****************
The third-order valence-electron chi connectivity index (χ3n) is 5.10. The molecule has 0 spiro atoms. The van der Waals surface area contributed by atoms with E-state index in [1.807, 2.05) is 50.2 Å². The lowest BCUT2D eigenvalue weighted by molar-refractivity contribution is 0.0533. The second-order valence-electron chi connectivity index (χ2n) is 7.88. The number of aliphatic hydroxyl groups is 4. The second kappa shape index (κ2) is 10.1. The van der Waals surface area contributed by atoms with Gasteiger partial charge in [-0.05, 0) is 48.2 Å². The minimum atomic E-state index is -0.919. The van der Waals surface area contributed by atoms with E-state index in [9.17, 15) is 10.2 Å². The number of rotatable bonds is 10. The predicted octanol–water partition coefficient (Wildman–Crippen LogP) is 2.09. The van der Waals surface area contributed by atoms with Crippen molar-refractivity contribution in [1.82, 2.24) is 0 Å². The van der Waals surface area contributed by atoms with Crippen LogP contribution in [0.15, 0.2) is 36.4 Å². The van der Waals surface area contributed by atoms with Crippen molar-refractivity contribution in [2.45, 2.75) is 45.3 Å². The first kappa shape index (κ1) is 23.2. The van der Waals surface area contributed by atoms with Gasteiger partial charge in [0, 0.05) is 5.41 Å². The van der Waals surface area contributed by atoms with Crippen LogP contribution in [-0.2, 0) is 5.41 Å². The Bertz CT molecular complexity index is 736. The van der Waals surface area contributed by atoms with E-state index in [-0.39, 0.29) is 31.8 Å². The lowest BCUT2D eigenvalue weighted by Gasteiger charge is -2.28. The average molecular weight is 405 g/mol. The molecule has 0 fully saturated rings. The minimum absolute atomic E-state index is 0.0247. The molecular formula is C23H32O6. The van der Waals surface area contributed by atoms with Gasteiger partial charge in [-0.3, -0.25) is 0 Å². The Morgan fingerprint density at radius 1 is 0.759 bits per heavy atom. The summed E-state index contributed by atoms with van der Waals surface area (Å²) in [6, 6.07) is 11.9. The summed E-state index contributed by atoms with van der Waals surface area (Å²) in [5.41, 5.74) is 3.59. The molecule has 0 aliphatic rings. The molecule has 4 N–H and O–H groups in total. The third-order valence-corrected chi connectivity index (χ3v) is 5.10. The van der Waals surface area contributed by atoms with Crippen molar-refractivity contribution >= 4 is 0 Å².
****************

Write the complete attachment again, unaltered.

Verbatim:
The third-order valence-electron chi connectivity index (χ3n) is 5.10. The molecule has 0 spiro atoms. The van der Waals surface area contributed by atoms with E-state index in [1.807, 2.05) is 50.2 Å². The lowest BCUT2D eigenvalue weighted by molar-refractivity contribution is 0.0533. The second-order valence-electron chi connectivity index (χ2n) is 7.88. The number of aliphatic hydroxyl groups is 4. The second kappa shape index (κ2) is 10.1. The van der Waals surface area contributed by atoms with Gasteiger partial charge in [-0.05, 0) is 48.2 Å². The minimum atomic E-state index is -0.919. The van der Waals surface area contributed by atoms with E-state index in [9.17, 15) is 10.2 Å². The number of rotatable bonds is 10. The predicted octanol–water partition coefficient (Wildman–Crippen LogP) is 2.09. The van der Waals surface area contributed by atoms with Crippen molar-refractivity contribution in [1.82, 2.24) is 0 Å². The van der Waals surface area contributed by atoms with Crippen LogP contribution in [0.15, 0.2) is 36.4 Å². The van der Waals surface area contributed by atoms with Crippen molar-refractivity contribution in [2.45, 2.75) is 45.3 Å². The first kappa shape index (κ1) is 23.2. The van der Waals surface area contributed by atoms with Gasteiger partial charge in [0, 0.05) is 5.41 Å². The van der Waals surface area contributed by atoms with Crippen LogP contribution in [-0.2, 0) is 5.41 Å². The Bertz CT molecular complexity index is 736. The van der Waals surface area contributed by atoms with E-state index in [-0.39, 0.29) is 31.8 Å². The lowest BCUT2D eigenvalue weighted by Gasteiger charge is -2.28. The average molecular weight is 405 g/mol. The molecule has 0 fully saturated rings. The minimum absolute atomic E-state index is 0.0247. The molecular formula is C23H32O6. The van der Waals surface area contributed by atoms with Gasteiger partial charge in [-0.3, -0.25) is 0 Å². The Morgan fingerprint density at radius 1 is 0.759 bits per heavy atom. The summed E-state index contributed by atoms with van der Waals surface area (Å²) in [6, 6.07) is 11.9. The summed E-state index contributed by atoms with van der Waals surface area (Å²) in [5.41, 5.74) is 3.59. The molecule has 0 aliphatic rings. The molecule has 4 N–H and O–H groups in total. The third-order valence-corrected chi connectivity index (χ3v) is 5.10. The van der Waals surface area contributed by atoms with Crippen molar-refractivity contribution >= 4 is 0 Å².